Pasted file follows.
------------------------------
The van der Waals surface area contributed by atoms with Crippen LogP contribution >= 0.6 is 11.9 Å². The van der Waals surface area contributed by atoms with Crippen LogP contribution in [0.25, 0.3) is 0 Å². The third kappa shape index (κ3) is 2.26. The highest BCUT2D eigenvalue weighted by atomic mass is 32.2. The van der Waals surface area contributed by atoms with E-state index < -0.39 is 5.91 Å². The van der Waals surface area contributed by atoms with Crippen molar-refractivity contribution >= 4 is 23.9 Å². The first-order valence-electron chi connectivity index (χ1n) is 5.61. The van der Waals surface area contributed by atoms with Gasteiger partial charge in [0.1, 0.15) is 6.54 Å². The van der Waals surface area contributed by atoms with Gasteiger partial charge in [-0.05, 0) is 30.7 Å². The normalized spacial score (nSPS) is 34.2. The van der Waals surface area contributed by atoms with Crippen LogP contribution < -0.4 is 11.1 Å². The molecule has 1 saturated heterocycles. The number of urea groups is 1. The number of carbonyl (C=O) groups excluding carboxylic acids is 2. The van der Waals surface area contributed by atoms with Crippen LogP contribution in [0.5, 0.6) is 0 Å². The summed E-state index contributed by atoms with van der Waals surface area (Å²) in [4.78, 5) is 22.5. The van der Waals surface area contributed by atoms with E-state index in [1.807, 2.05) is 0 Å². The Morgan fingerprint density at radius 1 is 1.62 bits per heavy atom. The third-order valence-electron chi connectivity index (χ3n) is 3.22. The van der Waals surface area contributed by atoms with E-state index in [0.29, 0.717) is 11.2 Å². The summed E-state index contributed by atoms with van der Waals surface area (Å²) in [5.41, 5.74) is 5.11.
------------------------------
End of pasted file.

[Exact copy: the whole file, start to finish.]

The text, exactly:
The van der Waals surface area contributed by atoms with Crippen LogP contribution >= 0.6 is 11.9 Å². The van der Waals surface area contributed by atoms with Crippen LogP contribution in [0.25, 0.3) is 0 Å². The third kappa shape index (κ3) is 2.26. The highest BCUT2D eigenvalue weighted by atomic mass is 32.2. The van der Waals surface area contributed by atoms with E-state index < -0.39 is 5.91 Å². The van der Waals surface area contributed by atoms with Crippen molar-refractivity contribution >= 4 is 23.9 Å². The first-order valence-electron chi connectivity index (χ1n) is 5.61. The van der Waals surface area contributed by atoms with Gasteiger partial charge in [0.1, 0.15) is 6.54 Å². The van der Waals surface area contributed by atoms with Gasteiger partial charge in [-0.05, 0) is 30.7 Å². The normalized spacial score (nSPS) is 34.2. The van der Waals surface area contributed by atoms with Crippen LogP contribution < -0.4 is 11.1 Å². The molecule has 1 saturated heterocycles. The number of urea groups is 1. The number of carbonyl (C=O) groups excluding carboxylic acids is 2. The van der Waals surface area contributed by atoms with Crippen LogP contribution in [0.5, 0.6) is 0 Å². The summed E-state index contributed by atoms with van der Waals surface area (Å²) in [4.78, 5) is 22.5. The van der Waals surface area contributed by atoms with E-state index in [1.807, 2.05) is 0 Å². The Morgan fingerprint density at radius 1 is 1.62 bits per heavy atom. The third-order valence-electron chi connectivity index (χ3n) is 3.22. The van der Waals surface area contributed by atoms with E-state index in [0.29, 0.717) is 11.2 Å². The summed E-state index contributed by atoms with van der Waals surface area (Å²) in [5.41, 5.74) is 5.11.